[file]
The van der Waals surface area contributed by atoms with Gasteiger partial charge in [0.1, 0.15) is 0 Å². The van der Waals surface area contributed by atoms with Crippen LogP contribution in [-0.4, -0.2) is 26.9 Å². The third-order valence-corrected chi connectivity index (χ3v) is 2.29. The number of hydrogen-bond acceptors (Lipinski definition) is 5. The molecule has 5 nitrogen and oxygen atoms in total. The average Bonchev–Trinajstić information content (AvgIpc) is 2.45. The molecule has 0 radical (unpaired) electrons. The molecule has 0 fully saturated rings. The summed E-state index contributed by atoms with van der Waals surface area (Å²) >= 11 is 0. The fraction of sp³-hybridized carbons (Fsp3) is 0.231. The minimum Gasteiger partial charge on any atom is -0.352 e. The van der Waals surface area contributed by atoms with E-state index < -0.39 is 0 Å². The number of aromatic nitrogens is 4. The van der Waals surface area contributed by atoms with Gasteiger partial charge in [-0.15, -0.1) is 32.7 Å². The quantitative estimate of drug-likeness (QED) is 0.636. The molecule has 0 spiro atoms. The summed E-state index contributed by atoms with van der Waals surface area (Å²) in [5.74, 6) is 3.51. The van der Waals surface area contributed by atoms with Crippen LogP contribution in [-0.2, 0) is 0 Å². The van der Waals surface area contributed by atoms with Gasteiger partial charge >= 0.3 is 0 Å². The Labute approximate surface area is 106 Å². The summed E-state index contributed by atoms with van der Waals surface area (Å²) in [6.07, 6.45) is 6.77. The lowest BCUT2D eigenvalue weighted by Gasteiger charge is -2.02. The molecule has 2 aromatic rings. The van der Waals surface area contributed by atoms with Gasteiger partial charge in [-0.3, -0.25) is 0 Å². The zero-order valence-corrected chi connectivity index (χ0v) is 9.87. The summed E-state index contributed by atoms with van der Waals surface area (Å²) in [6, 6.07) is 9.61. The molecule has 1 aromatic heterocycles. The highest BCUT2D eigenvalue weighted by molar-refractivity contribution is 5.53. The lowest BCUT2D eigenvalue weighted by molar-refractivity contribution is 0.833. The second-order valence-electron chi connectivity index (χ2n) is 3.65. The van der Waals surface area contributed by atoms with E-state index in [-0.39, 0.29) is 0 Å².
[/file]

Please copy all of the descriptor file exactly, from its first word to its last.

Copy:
The van der Waals surface area contributed by atoms with Gasteiger partial charge in [0.1, 0.15) is 0 Å². The van der Waals surface area contributed by atoms with Crippen LogP contribution in [-0.4, -0.2) is 26.9 Å². The third-order valence-corrected chi connectivity index (χ3v) is 2.29. The number of hydrogen-bond acceptors (Lipinski definition) is 5. The molecule has 5 nitrogen and oxygen atoms in total. The average Bonchev–Trinajstić information content (AvgIpc) is 2.45. The molecule has 0 radical (unpaired) electrons. The molecule has 0 fully saturated rings. The summed E-state index contributed by atoms with van der Waals surface area (Å²) >= 11 is 0. The fraction of sp³-hybridized carbons (Fsp3) is 0.231. The minimum Gasteiger partial charge on any atom is -0.352 e. The van der Waals surface area contributed by atoms with E-state index < -0.39 is 0 Å². The number of aromatic nitrogens is 4. The van der Waals surface area contributed by atoms with Gasteiger partial charge in [-0.15, -0.1) is 32.7 Å². The quantitative estimate of drug-likeness (QED) is 0.636. The molecule has 0 spiro atoms. The summed E-state index contributed by atoms with van der Waals surface area (Å²) in [5.74, 6) is 3.51. The van der Waals surface area contributed by atoms with Crippen LogP contribution in [-0.2, 0) is 0 Å². The van der Waals surface area contributed by atoms with Gasteiger partial charge >= 0.3 is 0 Å². The Labute approximate surface area is 106 Å². The summed E-state index contributed by atoms with van der Waals surface area (Å²) in [6.07, 6.45) is 6.77. The lowest BCUT2D eigenvalue weighted by Gasteiger charge is -2.02. The molecule has 2 aromatic rings. The van der Waals surface area contributed by atoms with Gasteiger partial charge in [-0.3, -0.25) is 0 Å². The zero-order valence-corrected chi connectivity index (χ0v) is 9.87. The summed E-state index contributed by atoms with van der Waals surface area (Å²) in [6, 6.07) is 9.61. The molecule has 1 aromatic heterocycles. The highest BCUT2D eigenvalue weighted by molar-refractivity contribution is 5.53. The lowest BCUT2D eigenvalue weighted by molar-refractivity contribution is 0.833. The second-order valence-electron chi connectivity index (χ2n) is 3.65. The van der Waals surface area contributed by atoms with E-state index in [-0.39, 0.29) is 0 Å².